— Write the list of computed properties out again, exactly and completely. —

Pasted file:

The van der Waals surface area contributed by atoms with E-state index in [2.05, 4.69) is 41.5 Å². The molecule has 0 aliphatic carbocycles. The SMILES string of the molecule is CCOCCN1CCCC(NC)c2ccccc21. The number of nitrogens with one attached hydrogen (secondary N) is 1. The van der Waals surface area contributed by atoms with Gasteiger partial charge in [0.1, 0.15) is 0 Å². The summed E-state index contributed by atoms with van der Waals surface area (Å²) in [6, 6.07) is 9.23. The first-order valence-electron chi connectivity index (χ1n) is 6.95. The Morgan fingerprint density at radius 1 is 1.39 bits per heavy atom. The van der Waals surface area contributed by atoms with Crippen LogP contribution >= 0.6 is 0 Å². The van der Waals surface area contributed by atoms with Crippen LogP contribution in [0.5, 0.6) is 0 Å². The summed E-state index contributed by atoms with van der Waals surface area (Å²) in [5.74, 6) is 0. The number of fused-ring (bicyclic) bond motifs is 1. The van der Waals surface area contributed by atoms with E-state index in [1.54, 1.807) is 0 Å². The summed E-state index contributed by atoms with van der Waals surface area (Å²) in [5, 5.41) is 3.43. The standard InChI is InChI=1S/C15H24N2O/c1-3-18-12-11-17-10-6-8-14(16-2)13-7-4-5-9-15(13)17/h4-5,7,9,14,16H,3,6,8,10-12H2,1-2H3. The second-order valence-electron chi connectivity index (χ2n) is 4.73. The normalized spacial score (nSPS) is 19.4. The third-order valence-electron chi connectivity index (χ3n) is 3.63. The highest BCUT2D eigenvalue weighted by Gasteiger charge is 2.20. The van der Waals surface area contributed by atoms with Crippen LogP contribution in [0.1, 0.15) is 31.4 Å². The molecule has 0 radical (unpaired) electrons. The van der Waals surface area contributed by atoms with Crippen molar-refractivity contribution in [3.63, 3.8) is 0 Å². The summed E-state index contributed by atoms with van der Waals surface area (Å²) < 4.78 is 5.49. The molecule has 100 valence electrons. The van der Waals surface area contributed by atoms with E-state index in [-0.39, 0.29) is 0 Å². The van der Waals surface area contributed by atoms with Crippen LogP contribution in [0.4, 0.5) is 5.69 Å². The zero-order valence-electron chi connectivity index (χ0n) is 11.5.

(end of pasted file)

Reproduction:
The van der Waals surface area contributed by atoms with E-state index in [2.05, 4.69) is 41.5 Å². The molecule has 0 aliphatic carbocycles. The SMILES string of the molecule is CCOCCN1CCCC(NC)c2ccccc21. The number of nitrogens with one attached hydrogen (secondary N) is 1. The van der Waals surface area contributed by atoms with Gasteiger partial charge in [0.1, 0.15) is 0 Å². The summed E-state index contributed by atoms with van der Waals surface area (Å²) in [6, 6.07) is 9.23. The first-order valence-electron chi connectivity index (χ1n) is 6.95. The Morgan fingerprint density at radius 1 is 1.39 bits per heavy atom. The van der Waals surface area contributed by atoms with Crippen LogP contribution >= 0.6 is 0 Å². The van der Waals surface area contributed by atoms with Crippen LogP contribution in [0.5, 0.6) is 0 Å². The summed E-state index contributed by atoms with van der Waals surface area (Å²) in [5.74, 6) is 0. The number of fused-ring (bicyclic) bond motifs is 1. The van der Waals surface area contributed by atoms with E-state index in [1.54, 1.807) is 0 Å². The summed E-state index contributed by atoms with van der Waals surface area (Å²) in [5, 5.41) is 3.43. The standard InChI is InChI=1S/C15H24N2O/c1-3-18-12-11-17-10-6-8-14(16-2)13-7-4-5-9-15(13)17/h4-5,7,9,14,16H,3,6,8,10-12H2,1-2H3. The second-order valence-electron chi connectivity index (χ2n) is 4.73. The normalized spacial score (nSPS) is 19.4. The third-order valence-electron chi connectivity index (χ3n) is 3.63. The highest BCUT2D eigenvalue weighted by Gasteiger charge is 2.20. The van der Waals surface area contributed by atoms with Crippen LogP contribution in [0.1, 0.15) is 31.4 Å². The molecule has 0 radical (unpaired) electrons. The van der Waals surface area contributed by atoms with Crippen molar-refractivity contribution in [3.63, 3.8) is 0 Å². The summed E-state index contributed by atoms with van der Waals surface area (Å²) < 4.78 is 5.49. The molecule has 100 valence electrons. The van der Waals surface area contributed by atoms with E-state index in [-0.39, 0.29) is 0 Å². The van der Waals surface area contributed by atoms with Crippen LogP contribution in [0.4, 0.5) is 5.69 Å². The zero-order valence-electron chi connectivity index (χ0n) is 11.5.